After drawn-out negotiations that were finally abandoned under the pressure of a secret court order, the Federal Election Commission has openly accused the AFL-CIO of persistently violating federal campaign spending laws.

Acting under a deadline imposed by U.S. District Court Judge George L. Hart Jr., the FEC filed a lawsuit late Friday asking for an injunction against the huge labor federation and a civil penalty of $10,000.

The FEC charged that the AFL-CIO has been illegally transferring funds from its general union treasury to a political contributions fund maintained by the federations Committee on Political Education (COPE). By the commission's estimate, more than $392,000 in general union funds has been funneled to COPE's Political Contributions Committee since 1970, and the practice is allegedly continuing.

A court decision in the FEC's favor could seriously blunt organized labor's influence in Federal elections. The commission said it filed the suit only after weeks of extensive negotiations proved fruitless.

The showdown was prompted by a series of broader complaints submitted to the FEC last winter by the National Right to Work Committee, a conservative organization that describes itself as opposed to compulsory unionism.

The Right to Work Committee maintained that COPE had spent more than $3 million in 1976 alone, much of it on behalf of the Carter-Mondale ticket. Although COPE said the funds were spent on non-partisan activities such as voter registration and get-out-the-vote drives, the Right to Work Committee contended the spending actually constituted partisan and illegal campaign contributions coordinated with Democratic and Carter campaign officials.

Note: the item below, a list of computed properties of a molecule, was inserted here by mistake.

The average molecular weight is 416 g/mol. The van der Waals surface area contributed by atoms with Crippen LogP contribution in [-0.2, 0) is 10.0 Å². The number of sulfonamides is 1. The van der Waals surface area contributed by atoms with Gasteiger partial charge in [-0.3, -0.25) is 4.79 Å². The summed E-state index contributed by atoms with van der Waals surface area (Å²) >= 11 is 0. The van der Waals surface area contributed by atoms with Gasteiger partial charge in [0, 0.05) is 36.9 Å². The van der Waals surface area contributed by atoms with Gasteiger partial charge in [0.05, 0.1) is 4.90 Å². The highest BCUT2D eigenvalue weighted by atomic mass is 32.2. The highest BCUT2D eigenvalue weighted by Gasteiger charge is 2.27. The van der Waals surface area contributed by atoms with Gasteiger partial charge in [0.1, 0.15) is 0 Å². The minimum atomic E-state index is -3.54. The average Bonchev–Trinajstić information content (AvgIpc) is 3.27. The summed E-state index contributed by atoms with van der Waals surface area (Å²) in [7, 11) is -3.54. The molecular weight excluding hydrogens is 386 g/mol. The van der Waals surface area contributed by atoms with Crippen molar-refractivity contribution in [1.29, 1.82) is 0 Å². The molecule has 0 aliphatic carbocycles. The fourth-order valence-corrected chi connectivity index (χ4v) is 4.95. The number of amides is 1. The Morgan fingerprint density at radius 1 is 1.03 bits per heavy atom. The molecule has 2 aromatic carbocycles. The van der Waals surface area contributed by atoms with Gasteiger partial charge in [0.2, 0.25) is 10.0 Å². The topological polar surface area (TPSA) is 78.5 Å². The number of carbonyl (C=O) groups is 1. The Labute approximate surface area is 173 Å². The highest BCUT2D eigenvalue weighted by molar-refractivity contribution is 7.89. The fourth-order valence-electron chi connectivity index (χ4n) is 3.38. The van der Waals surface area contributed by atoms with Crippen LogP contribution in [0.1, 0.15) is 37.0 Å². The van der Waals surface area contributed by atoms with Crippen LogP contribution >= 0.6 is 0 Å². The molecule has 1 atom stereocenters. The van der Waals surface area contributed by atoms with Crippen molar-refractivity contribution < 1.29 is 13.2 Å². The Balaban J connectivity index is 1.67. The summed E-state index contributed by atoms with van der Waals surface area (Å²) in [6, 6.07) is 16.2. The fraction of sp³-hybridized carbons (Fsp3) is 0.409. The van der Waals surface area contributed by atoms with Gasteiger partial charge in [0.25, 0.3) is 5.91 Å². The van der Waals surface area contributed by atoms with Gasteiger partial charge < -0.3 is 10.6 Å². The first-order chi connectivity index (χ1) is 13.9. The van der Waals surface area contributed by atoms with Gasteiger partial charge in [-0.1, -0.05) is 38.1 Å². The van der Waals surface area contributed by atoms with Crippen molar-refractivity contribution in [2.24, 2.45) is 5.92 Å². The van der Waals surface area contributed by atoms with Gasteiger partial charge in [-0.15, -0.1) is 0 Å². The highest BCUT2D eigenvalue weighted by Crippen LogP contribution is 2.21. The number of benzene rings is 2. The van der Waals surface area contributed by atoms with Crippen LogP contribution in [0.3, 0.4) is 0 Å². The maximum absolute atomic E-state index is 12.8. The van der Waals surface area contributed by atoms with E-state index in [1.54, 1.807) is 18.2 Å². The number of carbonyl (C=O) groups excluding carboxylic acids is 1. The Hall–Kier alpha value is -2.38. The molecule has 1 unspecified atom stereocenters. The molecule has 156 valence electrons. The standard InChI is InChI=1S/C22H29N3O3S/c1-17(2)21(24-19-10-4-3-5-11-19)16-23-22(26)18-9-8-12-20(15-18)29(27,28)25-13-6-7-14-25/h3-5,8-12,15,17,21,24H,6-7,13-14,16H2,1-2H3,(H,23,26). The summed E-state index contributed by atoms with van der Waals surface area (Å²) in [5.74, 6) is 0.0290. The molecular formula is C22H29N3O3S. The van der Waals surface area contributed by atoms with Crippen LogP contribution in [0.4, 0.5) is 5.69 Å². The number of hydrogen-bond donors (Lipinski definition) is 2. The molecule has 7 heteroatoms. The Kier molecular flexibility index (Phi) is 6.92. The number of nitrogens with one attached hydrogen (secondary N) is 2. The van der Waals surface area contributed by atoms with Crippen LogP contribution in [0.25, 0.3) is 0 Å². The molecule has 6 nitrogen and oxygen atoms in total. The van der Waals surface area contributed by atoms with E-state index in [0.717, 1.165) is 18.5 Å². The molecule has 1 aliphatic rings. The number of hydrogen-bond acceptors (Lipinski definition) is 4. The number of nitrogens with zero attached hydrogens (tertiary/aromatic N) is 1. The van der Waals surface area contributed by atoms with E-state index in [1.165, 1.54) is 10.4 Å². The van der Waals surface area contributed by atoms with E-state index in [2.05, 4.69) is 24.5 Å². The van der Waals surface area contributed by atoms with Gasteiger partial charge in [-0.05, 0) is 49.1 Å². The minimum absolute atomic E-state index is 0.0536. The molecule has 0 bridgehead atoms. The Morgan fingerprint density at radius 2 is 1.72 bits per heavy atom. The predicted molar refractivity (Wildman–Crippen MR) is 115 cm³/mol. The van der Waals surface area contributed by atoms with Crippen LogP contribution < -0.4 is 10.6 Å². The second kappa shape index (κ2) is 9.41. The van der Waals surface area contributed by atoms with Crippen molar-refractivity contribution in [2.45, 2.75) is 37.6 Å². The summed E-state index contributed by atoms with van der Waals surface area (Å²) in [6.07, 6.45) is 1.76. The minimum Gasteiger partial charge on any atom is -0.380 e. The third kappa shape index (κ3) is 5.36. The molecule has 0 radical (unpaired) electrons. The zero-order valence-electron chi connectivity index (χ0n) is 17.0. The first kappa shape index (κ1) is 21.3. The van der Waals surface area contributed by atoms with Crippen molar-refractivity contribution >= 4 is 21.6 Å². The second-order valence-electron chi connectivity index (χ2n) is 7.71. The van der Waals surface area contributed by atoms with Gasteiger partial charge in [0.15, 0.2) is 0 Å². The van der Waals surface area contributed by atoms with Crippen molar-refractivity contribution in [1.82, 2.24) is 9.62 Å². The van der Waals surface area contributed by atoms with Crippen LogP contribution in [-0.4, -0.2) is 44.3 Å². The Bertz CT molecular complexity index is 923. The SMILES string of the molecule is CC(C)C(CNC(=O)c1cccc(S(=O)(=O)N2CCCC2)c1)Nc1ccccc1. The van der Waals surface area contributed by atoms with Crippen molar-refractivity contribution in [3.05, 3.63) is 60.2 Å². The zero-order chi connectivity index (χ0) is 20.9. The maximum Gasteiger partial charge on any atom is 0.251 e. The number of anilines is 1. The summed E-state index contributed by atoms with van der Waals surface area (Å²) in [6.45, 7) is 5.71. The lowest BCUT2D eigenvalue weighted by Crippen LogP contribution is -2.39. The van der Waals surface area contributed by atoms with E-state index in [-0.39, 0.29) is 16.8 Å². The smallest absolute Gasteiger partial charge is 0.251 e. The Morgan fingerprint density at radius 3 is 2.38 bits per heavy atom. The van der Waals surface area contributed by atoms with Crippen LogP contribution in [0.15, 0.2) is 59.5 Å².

The Right to Work Committee pointed out, for instance, that COPE reasearch director Mary G. Zon was reported to have spent three days a week last fall at Carter campaign headquarters in Atlanta "to keep the Carter campaign and organized labor advised of what is doing." In addition, Alexander Barkan, COPE's national director, has served simultaneously on the Democratic National Committee's campaign steering committee.

In its initial complaint to the FEC on Dec. 20, 1976, the Right to Work Committee also contended that $600,000 had been transferred in 1975 and 1976 from the AFL-CIO general treasury to COPE's "education fund" and that $385,000 of it was turned over to the political contributions committee.

"That's laundering funds, in simple terms" a committee spokesman said yesterday.

Under federal election laws, labor unions and their political committees are supposed to get the money for voter registration drives and political donations through voluntary contributions by union members. The funds are supposed to be kept separate from general union treasuries, which are fed by union dues.

In its lawsuit, the FEC said it tentatively concluded in August that the AFL-CIO had violated the law in it s money transfers and finally began confidential efforts at "conciliation and persuasion" on Nov. 1.

This involved "extensive negotiations at which time proposed agreements were exchanged, but failed to result in an agreement, acceptable to the commission," the FEC said.

The Right to Work Committee had been in court since May, accusing the FEC of inaction in the case. On Nov. 18, in an order kept under seal at the FEC's request, Judge Hart told the commission either to sue the AFL-CIO within 30 days or announce that it was dropping the case.

An aide to FEC Chairman Thomas E. Harris, former associate general counsel to the AFL-CIO, said Harris had disqualified himself from the case and could not explain why confidentiality was sought for Hart's order, but a commission spokesman maintained that it was virtually required under an FEC rule calling for confidentiality in its investigations.

The election commission made no mention in its lawsuit of the broader charge of illegality underlying all COPE spending or of a subsequent Right to Work Ommittee complaint attacking COPE membership rosters and solicitation practices. Right to Work Committee President Reed Larson said the committee is considering filing its own lawsuit.